To James Madison
Monticello June 13. 1800.
In my last letter to you from Philadelphia I mentioned that I had sent for yourself1 by mr Nicholas 160. Doll. recd from Lewis, and 110. Doll. for your father, part of 160.38 D delivered me by mr Hurt for him. the remaining 50. D. I brought & have here in half dimes ready to be delivered. I mentioned also that mr Nicholas would recieve from Barnes Generl Moylan’s money (123. Dol. if my memory is right.) all this I hope has been right. I was charged by Barnes with 270. D. for mrs Key in this neighborhood. he had made up the parcels & labelled them. I gave that of 270 D. labelled by him for you, to mr Nicholas, as above mentd. yet when I came to open here the one he had labelled, externally for mrs Key, I found the internal divided into two parcels & labelled the one 160. D. for you & 110. D. for your father. not doubting that he had committed an error in crossdirecting the external labels, & the sums happening to be precisely the same, I delivered this money to mrs Key. it would have been more satisfactory to me if a similar discovery of disagreement between the external & internal labels of the other parcel had been observed. but mr Nicholas tells me he returned that parcel to Barnes & took paper instead of it. however it suffices that yourself & your father have recieved your 270. D. I have here also for mrs Madison 2. small packets, about the size of letters and a third, containing a book, is on it’s way in a trunk of mine which left Philadelphia about the 26th. Ult. by water. I have not yet heard of it’s arrival in Richmond. I am not without hopes that you will soon recieve these things here yourselves. at present & for some days2 you would find Dr. & mrs Bache with us. on Monday we expect mr & mrs Hollins on their return from Warren to Baltimore. tho’ late occurrences have been wonderful, & furnish much matter for consideration; yet they are beyond the limits of a letter and not proper for one which is to go through the post office. there seems now to be one possibility which would furnish matter for very interesting consultation between us, & a consultation much desired: and unless you should find it convenient to come here soon, I propose to myself the pleasure of seeing you at your own house. but this cannot be till mr Eppes & my daughter, who are to leave us tomorrow, return again; which will not be till after his harvest. they take the wheels of my chair to equip the Phaeton for them. perhaps I may be able to borrow a chair in the neighborhood, tho’ I do not know of one at present. should it be convenient for mrs Madison & yourself to solve the difficulty it will be sooner done & more to our gratification. mr Randolph & my daughter will participate of the pleasure of your company here. accept my sincere & affectionate attachments for mrs Madison & yourself. Adieu.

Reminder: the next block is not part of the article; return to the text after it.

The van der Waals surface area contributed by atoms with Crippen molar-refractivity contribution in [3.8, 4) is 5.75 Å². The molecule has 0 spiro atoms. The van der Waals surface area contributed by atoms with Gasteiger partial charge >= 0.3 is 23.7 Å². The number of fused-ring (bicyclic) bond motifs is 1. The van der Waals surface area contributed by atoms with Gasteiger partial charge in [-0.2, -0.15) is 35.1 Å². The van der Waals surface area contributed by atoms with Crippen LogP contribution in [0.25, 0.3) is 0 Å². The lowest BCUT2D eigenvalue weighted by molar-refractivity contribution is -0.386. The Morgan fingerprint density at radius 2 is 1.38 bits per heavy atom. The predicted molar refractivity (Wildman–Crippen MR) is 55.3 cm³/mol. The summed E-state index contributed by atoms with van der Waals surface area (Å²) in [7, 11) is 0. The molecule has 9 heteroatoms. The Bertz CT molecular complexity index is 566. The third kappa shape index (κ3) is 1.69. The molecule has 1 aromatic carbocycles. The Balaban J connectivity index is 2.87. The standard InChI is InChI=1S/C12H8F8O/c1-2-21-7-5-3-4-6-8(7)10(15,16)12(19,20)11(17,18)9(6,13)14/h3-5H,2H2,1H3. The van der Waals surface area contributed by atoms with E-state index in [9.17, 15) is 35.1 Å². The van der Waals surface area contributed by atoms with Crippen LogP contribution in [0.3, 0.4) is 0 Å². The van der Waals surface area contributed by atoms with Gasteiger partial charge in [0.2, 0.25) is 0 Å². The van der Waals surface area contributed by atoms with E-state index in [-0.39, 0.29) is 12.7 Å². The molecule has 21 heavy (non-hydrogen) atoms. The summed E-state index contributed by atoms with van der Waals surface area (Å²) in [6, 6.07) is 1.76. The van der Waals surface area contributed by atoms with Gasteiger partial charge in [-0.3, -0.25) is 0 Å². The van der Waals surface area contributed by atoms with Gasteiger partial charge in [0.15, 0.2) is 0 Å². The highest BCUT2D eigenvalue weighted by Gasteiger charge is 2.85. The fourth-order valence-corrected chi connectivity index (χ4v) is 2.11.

RC (DLC: Madison Papers, Rives Collection); addressed: “James Madison junr. esq. near Orange C. H.”; franked and postmarked. PrC (MHi); endorsed by TJ in ink on verso.
Last letter to you: TJ to Madison, 12 May 1800.
Generl Moylan’s money: Moylan had arranged to be a tenant of Madison’s at $200 per year; see Madison, Papers, description begins William T. Hutchinson, Robert A. Rutland, J. C. A. Stagg, and others, eds., The Papers of James Madison, Chicago and Charlottesville, 1962–, 28 vols. description ends 17:379. On 5 June TJ sent Ann key through John Barnes $296.97, the first two installments owed for her tobacco (Vol. 31:58, 236n, 242, 250, 388; MB description begins James A. Bear, Jr., and Lucia C. Stanton, eds., Jefferson’s Memorandum Books: Accounts, with Legal Records and Miscellany, 1767–1826, Princeton, 1997, The Papers of Thomas Jefferson, Second Series description ends , 2:1021).
John Hollins was a Baltimore merchant and acquaintance who also supplied TJ with plaster for Monticello (Betts, Farm Book, description begins Edwin M. Betts, ed., Thomas Jefferson’s Farm Book, Princeton, 1953 description ends 197).
1. TJ here canceled “& your father.”
2. Preceding three words and ampersand interlined.